Once a company achieves deep descriptive and predictive insight, it has the opportunity to use that knowledge to alter the customer experience by intelligently choreographing individual customer interactions. Doing so requires managing and optimizing segment strategies, in order to engage valuable and high-potential customers in meaningful relationships.
Our research for the Customer Experience Maturity Monitor reveals just 25 percent of companies consider themselves good or excellent at using mathematical programs to maximize the profitability or ROI of their marketing campaigns. Consistent with the lack of use of optimization, the research also documents few companies (18 percent) rate their performance as good or excellent at creating and managing individual "treatment tracks" across products and channels, in order to manage and improve the overall customer experience. Customized interactions are not commonplace, but clearly the future has already happened—it's just a question of whether a company or its major competitor will get there first.
Whether the quality of customers' experiences is poor or excellent, all companies have room for improvement. To continuously advance your marketing performance, you have to measure and report the benefits your campaigns deliver, optimizing your marketing investments so as to maximize those benefits. As a marketer, what you want to do is continue to learn, in order to improve your campaigns' performance over time.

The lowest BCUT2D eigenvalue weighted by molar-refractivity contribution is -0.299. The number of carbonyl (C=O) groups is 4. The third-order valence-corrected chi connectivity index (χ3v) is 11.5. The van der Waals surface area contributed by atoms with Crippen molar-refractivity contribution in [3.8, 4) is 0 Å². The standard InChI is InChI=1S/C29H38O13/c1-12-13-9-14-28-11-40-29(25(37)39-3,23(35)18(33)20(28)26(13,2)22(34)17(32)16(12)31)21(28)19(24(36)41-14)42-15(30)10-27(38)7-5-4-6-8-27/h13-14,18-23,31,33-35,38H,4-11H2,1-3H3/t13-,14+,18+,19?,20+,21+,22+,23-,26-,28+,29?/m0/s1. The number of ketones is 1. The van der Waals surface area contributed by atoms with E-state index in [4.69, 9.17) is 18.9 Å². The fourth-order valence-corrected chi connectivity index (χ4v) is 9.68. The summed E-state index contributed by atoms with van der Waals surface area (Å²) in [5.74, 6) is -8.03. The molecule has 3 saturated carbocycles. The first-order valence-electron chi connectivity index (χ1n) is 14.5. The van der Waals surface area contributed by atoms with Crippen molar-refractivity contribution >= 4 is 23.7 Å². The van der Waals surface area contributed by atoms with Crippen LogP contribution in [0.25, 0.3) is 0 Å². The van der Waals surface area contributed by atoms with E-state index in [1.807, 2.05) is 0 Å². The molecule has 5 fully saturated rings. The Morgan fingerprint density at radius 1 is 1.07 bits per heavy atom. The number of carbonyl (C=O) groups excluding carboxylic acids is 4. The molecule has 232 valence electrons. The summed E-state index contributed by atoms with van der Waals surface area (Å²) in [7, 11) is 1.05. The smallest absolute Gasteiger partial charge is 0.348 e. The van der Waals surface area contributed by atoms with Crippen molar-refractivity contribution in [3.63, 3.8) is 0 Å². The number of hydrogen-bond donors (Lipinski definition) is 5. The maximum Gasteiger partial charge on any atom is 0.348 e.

But in terms of customer experience, the same exact "continuous improvement" rationale can be applied at the individual-customer level. By harvesting the learning gained from each customer interaction, you should be able to deepen your insight with respect to each individual customer, improving that customer's experience with your brand over time. Managing and tracking customer experiences, in other words, allows you to create powerful, loyalty-boosting Learning Relationships with individual customers—relationships that get "smarter and smarter" with respect to each customer's individual preferences over time, ensuring that the customer finds it easier and easier simply to continue dealing with you, rather than try to re-invent their relationship with some other firm.
Unfortunately, our Customer Experience Maturity Monitor research once again shows marketers falling short. Only 31 percent of companies rate their performance as good or excellent in capturing the expressed needs of customers during live interactions. Additionally, only 28 percent of companies think they are good or excellent at updating customer profiles to reflect past customer activity (e.g., interactions and purchases) as well as outbound and inbound contacts (campaigns and call-center or Web interactions). Not surprisingly, therefore, even fewer (21 percent) consider themselves to be good or excellent when it comes to altering individual customer interactions or treatments based on changes in a customer's history or profile.
Generally speaking, our research shows most companies consider themselves moderately capable—but not very expert—at managing individual customer experiences. There is, in short, a lot of room for improvement, and a giant prize yet to be claimed by most firms: customer loyalty.
Editor's Note: Download the full research report at www.peppersandrogersgroup.com/links/cemm.html.
Don Peppers and Martha Rogers, Ph.D., are founding partners of Peppers & Rogers Group, a division of Carlson Marketing, in Norwalk, Conn.